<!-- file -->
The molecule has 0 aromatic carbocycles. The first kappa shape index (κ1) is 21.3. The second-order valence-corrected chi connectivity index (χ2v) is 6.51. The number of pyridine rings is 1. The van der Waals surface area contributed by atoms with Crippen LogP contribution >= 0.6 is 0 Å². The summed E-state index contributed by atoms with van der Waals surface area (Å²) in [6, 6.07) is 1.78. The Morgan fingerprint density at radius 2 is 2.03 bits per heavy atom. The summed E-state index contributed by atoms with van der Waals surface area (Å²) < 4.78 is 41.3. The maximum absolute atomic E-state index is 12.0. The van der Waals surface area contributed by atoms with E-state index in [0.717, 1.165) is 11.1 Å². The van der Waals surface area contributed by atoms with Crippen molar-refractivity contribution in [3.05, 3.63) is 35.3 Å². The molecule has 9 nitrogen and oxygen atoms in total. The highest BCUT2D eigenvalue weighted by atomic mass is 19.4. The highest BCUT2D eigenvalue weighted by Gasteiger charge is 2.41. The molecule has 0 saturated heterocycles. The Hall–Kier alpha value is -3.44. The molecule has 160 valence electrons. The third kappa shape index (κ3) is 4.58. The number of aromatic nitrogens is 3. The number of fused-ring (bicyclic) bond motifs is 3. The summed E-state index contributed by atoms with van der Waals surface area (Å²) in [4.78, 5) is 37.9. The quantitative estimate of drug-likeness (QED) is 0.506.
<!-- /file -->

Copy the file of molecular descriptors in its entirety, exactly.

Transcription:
The molecule has 0 aromatic carbocycles. The first kappa shape index (κ1) is 21.3. The second-order valence-corrected chi connectivity index (χ2v) is 6.51. The number of pyridine rings is 1. The van der Waals surface area contributed by atoms with Crippen LogP contribution >= 0.6 is 0 Å². The summed E-state index contributed by atoms with van der Waals surface area (Å²) in [6, 6.07) is 1.78. The Morgan fingerprint density at radius 2 is 2.03 bits per heavy atom. The summed E-state index contributed by atoms with van der Waals surface area (Å²) < 4.78 is 41.3. The maximum absolute atomic E-state index is 12.0. The van der Waals surface area contributed by atoms with E-state index in [0.717, 1.165) is 11.1 Å². The van der Waals surface area contributed by atoms with Crippen molar-refractivity contribution in [3.05, 3.63) is 35.3 Å². The molecule has 9 nitrogen and oxygen atoms in total. The highest BCUT2D eigenvalue weighted by atomic mass is 19.4. The highest BCUT2D eigenvalue weighted by Gasteiger charge is 2.41. The molecule has 0 saturated heterocycles. The Hall–Kier alpha value is -3.44. The molecule has 160 valence electrons. The third kappa shape index (κ3) is 4.58. The number of aromatic nitrogens is 3. The number of fused-ring (bicyclic) bond motifs is 3. The summed E-state index contributed by atoms with van der Waals surface area (Å²) in [4.78, 5) is 37.9. The quantitative estimate of drug-likeness (QED) is 0.506.